She added that “a people coming to the door appearing to be homeless or not members of the church were not treated the same as if they were.”
“There are times that you may not be able to help, but you can certainly listen,” she said. “This experience validated what our team had talked about.”
The team, TURN (Trinity Un-doing Racism Network), was created in compliance with the mandate of 1991 General Convention resolution D113, which called the church to a nine year commitment to address the sin of racism within the church, world and society. Two additional resolutions (A047 and B049) at the 2000 General Convention recommitted the Church to continue its work with particular emphasis on abuse of power and privilege, and required lay and ordained leadership of the church to take anti-racism training.
“TURN often talks about how people of color are treated differently when they come to receive services, attend church services or are just seen in general by white people,” she said. “When you don’t know people, you just believe what you generally hear.”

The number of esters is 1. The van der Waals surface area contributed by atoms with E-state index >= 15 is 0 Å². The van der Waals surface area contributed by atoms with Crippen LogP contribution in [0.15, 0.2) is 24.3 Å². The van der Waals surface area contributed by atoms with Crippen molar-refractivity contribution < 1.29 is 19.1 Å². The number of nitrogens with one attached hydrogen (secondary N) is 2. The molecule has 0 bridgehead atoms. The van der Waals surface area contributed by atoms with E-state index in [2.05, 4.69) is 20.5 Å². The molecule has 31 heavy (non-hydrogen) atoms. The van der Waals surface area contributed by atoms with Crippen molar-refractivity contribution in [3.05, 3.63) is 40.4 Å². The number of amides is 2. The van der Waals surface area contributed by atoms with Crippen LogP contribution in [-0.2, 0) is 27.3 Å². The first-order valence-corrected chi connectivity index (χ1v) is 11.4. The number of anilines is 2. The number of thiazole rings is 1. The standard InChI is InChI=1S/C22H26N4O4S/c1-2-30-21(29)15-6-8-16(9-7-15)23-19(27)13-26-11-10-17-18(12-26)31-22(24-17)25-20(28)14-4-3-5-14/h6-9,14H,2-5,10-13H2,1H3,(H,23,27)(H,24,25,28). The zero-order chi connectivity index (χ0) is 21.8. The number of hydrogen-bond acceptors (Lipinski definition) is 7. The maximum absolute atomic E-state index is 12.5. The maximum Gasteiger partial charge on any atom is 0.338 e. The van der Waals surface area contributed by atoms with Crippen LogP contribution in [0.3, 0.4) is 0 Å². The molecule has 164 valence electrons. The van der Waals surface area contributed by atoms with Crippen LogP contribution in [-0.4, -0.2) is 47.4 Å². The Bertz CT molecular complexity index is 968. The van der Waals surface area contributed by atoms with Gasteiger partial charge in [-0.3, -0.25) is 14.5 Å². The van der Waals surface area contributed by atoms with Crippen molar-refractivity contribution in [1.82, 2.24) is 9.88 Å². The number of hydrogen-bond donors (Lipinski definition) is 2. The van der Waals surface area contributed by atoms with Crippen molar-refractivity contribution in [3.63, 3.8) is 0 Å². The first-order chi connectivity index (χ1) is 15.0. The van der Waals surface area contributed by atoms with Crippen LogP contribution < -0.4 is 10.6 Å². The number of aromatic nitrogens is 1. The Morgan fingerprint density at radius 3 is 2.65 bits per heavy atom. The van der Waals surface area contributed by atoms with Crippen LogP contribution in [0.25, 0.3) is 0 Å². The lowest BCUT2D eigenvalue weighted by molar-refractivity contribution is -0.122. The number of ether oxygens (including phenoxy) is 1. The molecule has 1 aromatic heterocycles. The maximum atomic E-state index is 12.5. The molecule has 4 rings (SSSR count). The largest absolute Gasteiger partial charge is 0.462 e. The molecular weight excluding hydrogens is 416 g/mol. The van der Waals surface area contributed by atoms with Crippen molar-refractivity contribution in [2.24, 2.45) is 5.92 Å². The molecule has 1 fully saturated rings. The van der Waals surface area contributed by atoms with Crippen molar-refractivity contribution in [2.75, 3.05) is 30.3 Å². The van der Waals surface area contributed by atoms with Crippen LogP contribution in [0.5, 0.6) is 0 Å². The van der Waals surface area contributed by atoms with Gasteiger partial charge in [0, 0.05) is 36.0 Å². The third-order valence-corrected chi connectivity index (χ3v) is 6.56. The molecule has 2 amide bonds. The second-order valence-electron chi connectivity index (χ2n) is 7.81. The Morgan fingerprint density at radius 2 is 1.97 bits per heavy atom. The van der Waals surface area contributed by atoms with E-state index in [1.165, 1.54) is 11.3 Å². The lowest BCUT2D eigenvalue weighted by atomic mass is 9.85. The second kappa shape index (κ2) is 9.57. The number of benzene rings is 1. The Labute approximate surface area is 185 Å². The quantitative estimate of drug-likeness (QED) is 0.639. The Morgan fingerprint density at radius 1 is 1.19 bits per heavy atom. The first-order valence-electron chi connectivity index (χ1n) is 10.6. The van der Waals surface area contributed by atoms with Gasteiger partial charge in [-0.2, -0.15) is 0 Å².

She explained that economic classification does not shield African Americans from racism.
“Middle class African Americans still face these same issues and it does not go away because of class,” Thompson said. “We are all grouped together and white people do not take the opportunity to get to know the individual.”
Thompson added many white people have said they should not be held accountable for the actions of their ancestors, but she said the original injustices are perpetuated when they hear disparaging remakes about African Americans and “allow it to continue.”
“You have to start having discussions with some anger,” she said. “But when you look past the anger, [that] is where the healing begins.”
Since returning to New Orleans, Thompson’s office has provided services to nearly 400 people each month. These services include phone calls, clothing, food, toys, limited financial assistance with utility bills, referrals and taking the time to listen to their concerns.
She expressed an interest in seeing the Episcopal Church and schools of social work in New Orleans collaborating in the near future.
“The Episcopal Churches are doing great things already, and I plan to meet with Bishop Jenkins soon so that the church can work even more effectively with the citizens of New Orleans from all cultures,” Thompson said.
--- Daphne Mack is staff writer for Episcopal News Service.